Currency Slump No Flash In The Pan Problem
Business patience with the main political parties is wearing thin over their failure to demonstrate economic and financial leadership to shore up New Zealanders standards of living, the Northern Employers & Manufacturers Association says.
"Every drop in the value of the kiwi dollar means we are all poorer," said Alasdair Thompson, the EMA's chief executive.
"The present cycle has been going on for about six years. Our savings and assets are losing value. June 1994 was the last time we achieved a trade surplus.
"But in fact the last time we achieved a current account surplus, including interest payments, licence fees and the like, was 27 years ago in 1973.
"The way back to prosperity is through exports, but to lift the sector's performance, much more investment is required.
"While waiting for overseas investors to find us on their 'radar screens' again, now would be a good time for New Zealanders to demonstrate they believe in their own country's future.
"They could do this by weighting their investment portfolios heavily towards export related production, marketing, R&D, and skills training in their own country.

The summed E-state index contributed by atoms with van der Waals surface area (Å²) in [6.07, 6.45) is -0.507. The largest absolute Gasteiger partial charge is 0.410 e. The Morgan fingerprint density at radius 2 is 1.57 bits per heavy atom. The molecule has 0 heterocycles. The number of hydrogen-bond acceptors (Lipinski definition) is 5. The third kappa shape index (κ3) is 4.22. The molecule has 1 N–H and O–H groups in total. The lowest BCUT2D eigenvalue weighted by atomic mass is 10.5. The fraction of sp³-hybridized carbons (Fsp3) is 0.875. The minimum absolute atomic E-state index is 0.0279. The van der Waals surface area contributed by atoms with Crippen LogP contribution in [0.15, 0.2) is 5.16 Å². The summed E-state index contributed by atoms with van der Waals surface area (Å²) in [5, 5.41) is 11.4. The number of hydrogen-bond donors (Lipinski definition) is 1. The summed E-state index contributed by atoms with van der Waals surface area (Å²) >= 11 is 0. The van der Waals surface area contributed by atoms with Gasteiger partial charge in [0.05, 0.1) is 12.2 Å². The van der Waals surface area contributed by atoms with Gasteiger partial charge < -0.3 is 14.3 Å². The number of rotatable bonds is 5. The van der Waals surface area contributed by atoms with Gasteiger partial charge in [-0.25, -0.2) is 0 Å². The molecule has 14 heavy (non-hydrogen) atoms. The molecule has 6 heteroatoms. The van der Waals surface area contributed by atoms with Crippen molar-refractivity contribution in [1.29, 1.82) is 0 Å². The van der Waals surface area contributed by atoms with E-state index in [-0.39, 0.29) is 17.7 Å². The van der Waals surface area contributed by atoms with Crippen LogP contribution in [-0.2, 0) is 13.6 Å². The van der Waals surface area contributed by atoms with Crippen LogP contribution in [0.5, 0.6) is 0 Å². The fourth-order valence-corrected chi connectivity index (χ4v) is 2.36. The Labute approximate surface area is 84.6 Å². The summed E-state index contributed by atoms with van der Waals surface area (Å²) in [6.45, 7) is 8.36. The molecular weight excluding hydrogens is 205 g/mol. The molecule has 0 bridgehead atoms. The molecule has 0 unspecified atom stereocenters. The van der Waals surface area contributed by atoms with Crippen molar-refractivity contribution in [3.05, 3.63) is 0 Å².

"For this to happen, our businesses expect some leadership and strategic vision to emerge from Parliament. We want our political parties to get over their divisiveness.
"Business wants to see Government engaging with the whole country, not just for the sectional interests they think voted for their parties.
"Policies that encourage savings, lower corporate tax rates, provide for the expensing of R&D, and promote skills training and quality education are what we need.
"Each of these must be agreed by Parliament across political party lines to establish long term certainty to encourage and accelerate export boosting investments.
"The Reserve Bank can't fix our current account deficit even by raising interest rates again.
"To restore the value of our dollar and the health of our economy, our businesses need the confidence from Government that it can effectively manage the transition to an permanent export-led and knowledge rich economy."